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the 3 second rule - Page 2

post #31 of 92
Quote:
Originally Posted by landmcatering View Post




Just bring it back up to 180 and nothing's going to live through that, plus we cater out of our house and when we have an event we make sure the dogs go outside.
 

DOGS!! Are you kidding? 

 

It is well known that these practises take place and people like you give catering a bad name. I am not in the habit of badmouthing others in the trade but you spoil it for the rest of us. It is only a matter of time before you have a food safety issue and believe me you will. 

 

Success in catering is built on trust and reputation, I wonder who your clients are and how your food is recieved. 3 seconds, 5 seconds or 180 degrees aint gonna get rid of dog hairs.

post #32 of 92
Quote:
Originally Posted by PrairieChef View Post

You take the $6 chunk of meat, record it's weight and toss it.

At the end of the month, it becomes a "wastage" expense and is accounted for as such.

 

Exactly, and how much food hits the floor anyway? If you are that clumsy you should not be handling expensive product.

post #33 of 92

OK, maybe I'm slow (I KNOW I'm old, so don't go there!), but I've always though the "three second rule" was for how fast an "offender" got out the door!

 

Three seconds or less doesn't give the CHEF time to find a pot/kettle/pan to throw!

Chef,
Specialties: MasterCook/RecipeFox; Culinary logistics; Personal Chef; Small restaurant owner; Caterer
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Chef,
Specialties: MasterCook/RecipeFox; Culinary logistics; Personal Chef; Small restaurant owner; Caterer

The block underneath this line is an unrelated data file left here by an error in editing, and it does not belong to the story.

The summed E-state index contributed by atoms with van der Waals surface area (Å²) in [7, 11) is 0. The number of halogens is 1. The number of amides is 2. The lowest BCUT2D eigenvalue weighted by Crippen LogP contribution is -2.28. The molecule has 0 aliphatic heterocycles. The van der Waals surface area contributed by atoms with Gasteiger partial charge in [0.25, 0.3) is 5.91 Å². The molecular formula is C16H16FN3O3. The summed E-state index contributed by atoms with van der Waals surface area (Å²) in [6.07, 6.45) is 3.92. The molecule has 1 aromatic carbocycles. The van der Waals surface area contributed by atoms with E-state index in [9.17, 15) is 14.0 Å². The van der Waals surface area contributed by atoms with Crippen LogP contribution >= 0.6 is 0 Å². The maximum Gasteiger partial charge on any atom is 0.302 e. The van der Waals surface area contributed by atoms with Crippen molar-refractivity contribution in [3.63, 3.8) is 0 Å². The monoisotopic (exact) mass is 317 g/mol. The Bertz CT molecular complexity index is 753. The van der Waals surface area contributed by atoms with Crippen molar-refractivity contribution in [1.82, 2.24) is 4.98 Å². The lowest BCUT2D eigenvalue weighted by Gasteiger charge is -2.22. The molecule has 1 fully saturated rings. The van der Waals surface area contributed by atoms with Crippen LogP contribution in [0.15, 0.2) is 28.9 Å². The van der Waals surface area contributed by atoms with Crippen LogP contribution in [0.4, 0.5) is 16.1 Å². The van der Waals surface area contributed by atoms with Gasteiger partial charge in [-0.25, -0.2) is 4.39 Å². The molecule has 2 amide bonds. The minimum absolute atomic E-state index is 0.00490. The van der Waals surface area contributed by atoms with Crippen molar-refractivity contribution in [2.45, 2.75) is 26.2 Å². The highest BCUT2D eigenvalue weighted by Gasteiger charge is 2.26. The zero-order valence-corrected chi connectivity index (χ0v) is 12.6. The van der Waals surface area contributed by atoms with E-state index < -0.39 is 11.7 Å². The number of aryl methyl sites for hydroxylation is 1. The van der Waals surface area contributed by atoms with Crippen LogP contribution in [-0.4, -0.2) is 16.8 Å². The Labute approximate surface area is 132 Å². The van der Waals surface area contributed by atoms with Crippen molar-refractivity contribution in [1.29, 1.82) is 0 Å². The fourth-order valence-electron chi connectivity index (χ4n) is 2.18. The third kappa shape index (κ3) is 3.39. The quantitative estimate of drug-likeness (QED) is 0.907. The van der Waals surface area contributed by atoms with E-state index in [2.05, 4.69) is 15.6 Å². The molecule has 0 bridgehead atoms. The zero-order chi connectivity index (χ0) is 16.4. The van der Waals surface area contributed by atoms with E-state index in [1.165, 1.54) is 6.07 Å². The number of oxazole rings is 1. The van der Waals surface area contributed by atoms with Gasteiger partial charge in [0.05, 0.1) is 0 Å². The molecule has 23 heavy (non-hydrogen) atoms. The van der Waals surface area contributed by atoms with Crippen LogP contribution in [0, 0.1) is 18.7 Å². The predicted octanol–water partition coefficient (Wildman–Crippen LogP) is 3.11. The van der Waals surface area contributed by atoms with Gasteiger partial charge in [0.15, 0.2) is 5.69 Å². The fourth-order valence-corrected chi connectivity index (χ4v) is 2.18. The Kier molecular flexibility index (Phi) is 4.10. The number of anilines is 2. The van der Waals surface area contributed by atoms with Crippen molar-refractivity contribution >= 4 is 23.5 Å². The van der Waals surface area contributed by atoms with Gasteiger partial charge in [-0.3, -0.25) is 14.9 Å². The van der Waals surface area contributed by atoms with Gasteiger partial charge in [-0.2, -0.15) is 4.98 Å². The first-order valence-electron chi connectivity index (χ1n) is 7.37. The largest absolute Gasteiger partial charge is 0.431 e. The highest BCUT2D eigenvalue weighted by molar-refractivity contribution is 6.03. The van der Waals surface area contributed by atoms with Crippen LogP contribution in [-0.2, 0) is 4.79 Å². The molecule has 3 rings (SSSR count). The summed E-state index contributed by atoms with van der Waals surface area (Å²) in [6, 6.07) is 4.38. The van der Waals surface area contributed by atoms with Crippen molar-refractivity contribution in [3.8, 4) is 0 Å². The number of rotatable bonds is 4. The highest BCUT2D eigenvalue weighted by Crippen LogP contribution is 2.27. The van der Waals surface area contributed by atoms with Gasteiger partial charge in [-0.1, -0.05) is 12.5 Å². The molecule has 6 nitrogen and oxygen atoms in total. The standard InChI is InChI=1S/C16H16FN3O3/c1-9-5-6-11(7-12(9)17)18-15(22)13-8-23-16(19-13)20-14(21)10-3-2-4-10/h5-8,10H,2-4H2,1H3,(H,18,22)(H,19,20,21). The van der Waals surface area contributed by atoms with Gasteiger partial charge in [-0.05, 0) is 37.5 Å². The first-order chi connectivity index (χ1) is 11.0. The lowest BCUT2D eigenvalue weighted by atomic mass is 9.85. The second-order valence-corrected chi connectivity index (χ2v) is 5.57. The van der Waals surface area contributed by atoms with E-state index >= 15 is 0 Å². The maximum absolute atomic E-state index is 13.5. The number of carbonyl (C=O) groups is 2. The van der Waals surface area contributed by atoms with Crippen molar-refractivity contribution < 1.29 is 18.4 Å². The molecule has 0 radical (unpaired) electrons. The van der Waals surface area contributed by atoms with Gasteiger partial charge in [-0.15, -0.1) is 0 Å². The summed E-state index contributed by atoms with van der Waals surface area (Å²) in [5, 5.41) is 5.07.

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post #34 of 92

I find this topic very interesting, considering the majority of meat (chicken, beef, pork) that we buy as a country of American citizens come from overused overworked "farms" where the animals live in far worse conditions than the floors of our professional kitchens. They live, sleep and eat in an atmosphere that is clouded, literally, in their own poo. And all of us choose to eat them for better or worse. Who cares about e. coli or mad cow as long as the fda and usda say they are approved. Unless you are going and buying directly from the farmer, you are probably eating something off of the floor.

This is not not saying that I would plate something after it hit the tile, but please, get over yourselves. The kitchen floor is the LEAST of your worries....


Edited by halmstad - 7/9/10 at 12:47am
post #35 of 92

I have to emphasize that I personally wouldn't plate something after it hit the floor. Maybe I'm way off base, but I don't think it's the worst thing in the world.

 

Professionally speaking, I wouldn't have it or even speak of it seriously in my kitchen. But all in all, i'm sure we've all eaten things far worse.

 

This is why I cook at home.

 

Dirty cooks.....

post #36 of 92
Quote:
Originally Posted by halmstad View Post

I find this topic very interesting, considering the majority of meat (chicken, beef, pork) that we buy as a country of American citizens come from overused overworked "farms" where the animals live in far worse conditions than the floors of our professional kitchens. They live, sleep and eat in an atmosphere that is clouded, literally, in their own poo. And all of us choose to eat them for better or worse. Who cares about e. coli or mad cow as long as the fda and usda say they are approved. Unless you are going and buying directly from the farmer, you are probably eating something off of the floor.

This is not not saying that I would plate something after it hit the tile, but please, get over yourselves. The kitchen floor is the LEAST of your worries....